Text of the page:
Comments on: Low-Hit Game in Minnesota Saturday: Swarzak vs. Weaver This and that about baseball stats. Tue, 16 Jul 2013 17:01:55 +0000 hourly 1 By: Friday Hits! « Puckett's Pond | A Minnesota Twins Blog Fri, 03 Jun 2011 15:16:19 +0000 [...] Twins doing something historically exceptional? ┬áThat’s what John Autin of Baseball-Reference found out when examining Anthony Swarzak and [...]

By: John Autin Mon, 30 May 2011 05:19:29 +0000 @4, DoubleDiamond -- And the 1934 game was by the legendary Bobo Newsom, the first of 5 CG 1-hitters in his career. He never did get a no-hitter.

By: Johnny Twisto Mon, 30 May 2011 04:36:52 +0000 That makes me want to crunch some numbers and see just how much run-scoring is down this year compared to previous ones.

Not sure what you're looking to crunch but a simple answer can be found here:
4.18 runs per game, lowest since 1992 (4.12). Down a run since the 2000 peak.
(N.B., those who proclaim this due to STEROIDS: Scoring dropped more than a half-run from 2000 to 2002, more than it has dropped from 2002 to now.)

By: Brendan Mon, 30 May 2011 02:41:41 +0000 Only two no-hitters on the first list, though two other games (1995 Pedro Martinez and 1959 Harvey Haddix) were perfect through 9.

The more recent no-hitter ended on a walk-off HR, which kinda makes me wonder what the heck would have happened in the Haddix game if Adcock's hit was with 2 out. Also, could Aaron have been called out for leaving the basepaths, making the final score 2-0 rather than 1-0 as Adcock would have been allowed to score? Wow, I've been going on for a while here.

By: DoubleDiamond Mon, 30 May 2011 02:19:50 +0000 It's interesting that the two earliest games in the first list were both losses for the team that allowed one hit or less in 10+ innings, while the rest of them were victories. That second earliest game, of course, was the famous Harvey Haddix "perfect game".

By: Neil L. Sun, 29 May 2011 22:26:39 +0000 @2
JA, yes an unusual combined HR drought.

Aaron Hill has been the victim of "bad luck" this year in some of his swings, but he has also left a boatload of runners on base and has popped the ball up a lot (without power) in his at bats. He has consumed a lot of outs both last year and this. Arencibia hit ahead of him in the line up today.

Edwin "Stone Hands, Wild Arm" Encarnacion is unplayable at any position in the field. The Jays even tried him at 1B for a game, with disastrous results. Look at his combined position fielding percentage.

Jayson Nix broke an 0-47 (I think) slump for Toronto third baseman by getting a couple of hits today. And that at a "power" position.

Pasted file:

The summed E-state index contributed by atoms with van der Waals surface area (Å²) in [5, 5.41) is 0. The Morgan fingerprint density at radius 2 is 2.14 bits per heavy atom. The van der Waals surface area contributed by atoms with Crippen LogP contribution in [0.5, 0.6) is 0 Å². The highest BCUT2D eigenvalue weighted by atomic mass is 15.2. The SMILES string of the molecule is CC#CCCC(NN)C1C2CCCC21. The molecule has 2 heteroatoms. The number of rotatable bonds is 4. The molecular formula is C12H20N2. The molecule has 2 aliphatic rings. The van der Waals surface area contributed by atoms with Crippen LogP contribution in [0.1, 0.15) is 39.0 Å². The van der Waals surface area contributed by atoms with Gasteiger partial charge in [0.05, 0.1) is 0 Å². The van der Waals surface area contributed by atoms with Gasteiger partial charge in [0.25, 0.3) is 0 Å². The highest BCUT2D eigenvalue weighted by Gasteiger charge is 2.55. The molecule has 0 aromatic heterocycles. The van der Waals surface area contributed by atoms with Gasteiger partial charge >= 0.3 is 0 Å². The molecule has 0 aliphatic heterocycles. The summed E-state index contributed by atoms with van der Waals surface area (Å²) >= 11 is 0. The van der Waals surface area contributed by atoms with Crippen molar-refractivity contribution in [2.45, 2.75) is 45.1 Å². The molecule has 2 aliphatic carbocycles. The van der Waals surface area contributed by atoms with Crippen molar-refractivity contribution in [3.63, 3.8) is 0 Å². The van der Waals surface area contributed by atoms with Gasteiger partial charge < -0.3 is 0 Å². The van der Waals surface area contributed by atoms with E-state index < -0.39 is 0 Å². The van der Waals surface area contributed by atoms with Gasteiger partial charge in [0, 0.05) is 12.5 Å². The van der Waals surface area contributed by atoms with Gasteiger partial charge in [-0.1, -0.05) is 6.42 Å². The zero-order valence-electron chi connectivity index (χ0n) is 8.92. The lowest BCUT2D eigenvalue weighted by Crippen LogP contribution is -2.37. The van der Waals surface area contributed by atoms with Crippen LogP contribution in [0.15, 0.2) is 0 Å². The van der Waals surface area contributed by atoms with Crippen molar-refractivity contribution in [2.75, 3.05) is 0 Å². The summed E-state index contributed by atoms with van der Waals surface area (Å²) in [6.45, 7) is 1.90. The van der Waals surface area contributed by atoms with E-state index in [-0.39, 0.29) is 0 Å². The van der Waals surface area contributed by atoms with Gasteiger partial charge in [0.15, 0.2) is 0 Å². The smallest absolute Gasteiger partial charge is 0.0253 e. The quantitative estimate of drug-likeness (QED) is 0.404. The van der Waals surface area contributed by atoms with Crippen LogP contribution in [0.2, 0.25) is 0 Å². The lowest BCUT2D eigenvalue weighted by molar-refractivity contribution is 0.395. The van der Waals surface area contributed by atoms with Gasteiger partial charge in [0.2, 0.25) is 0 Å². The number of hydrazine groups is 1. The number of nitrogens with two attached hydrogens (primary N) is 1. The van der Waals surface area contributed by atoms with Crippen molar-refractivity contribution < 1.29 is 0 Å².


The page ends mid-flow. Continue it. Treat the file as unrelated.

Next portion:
The Brett Lawrie watch is on because of the offensive black hole that is the Jays' 3B position. Supposedly, management wants Lawrie to improve his K/BB ratio at Las Vegas before calling him up.

There is speculation that the team may eat Encarnacion's contract when Lawrie comes to the big show.

By: John Autin Sun, 29 May 2011 21:49:57 +0000 Neil, on a random tangent re: the Jays' 13-run outburst today:
Until I saw the box score, I didn't realize that not only was Aaron Hill (26 HRs last year) without a HR before today, but also Edwin Encarnacion (21 HRs last year). And they connected back-to-back in the 1st inning!

It was the first HR in 38 games for Hill. His longest homer drought in 2009-10 was 14 games.

Encarnacion had gone 37 games without a HR, all this year. He closed the 2010 season homering in 4 straight games.

By: Neil L. Sun, 29 May 2011 21:27:43 +0000 JA, both lists are really interesting.

I have a feeling that we may be seeing more qualifying games on both lists this year.

That makes me want to crunch some numbers and see just how much run-scoring is down this year compared to previous ones. Everybody's talking about the decline of offense and the rise of pitching but I'm not sure how steep the offensive drop-off actually is .

What brought 2011 offensive decline into focus for me was thinking that my local team was one of the worst in the AL offensively but then seeing that they were fourth best in RPG this year behind only Boston, New York and Cleveland.

And that doesn't include their 13-run outburst today.

Perhaps previous-years' offensive standards no longer apply and all home-town fans think their team is under-performing at the plate!

Just had to check the fourth game on the second list and was surprised to find it was an amazing 14-inning affair that ended at 1-0 with a total of 11 hits.

Nine of the hits occurred in the ninth and extra innings.

Interesting that there were no qualifying games for your first list between 1998 and 2004. Statistical noise or further proof of an unusual offensive outburst in that era?

Either way, it was an amazing game between LAA and Minnesota, the kind that makes you sorry "some one had to lose".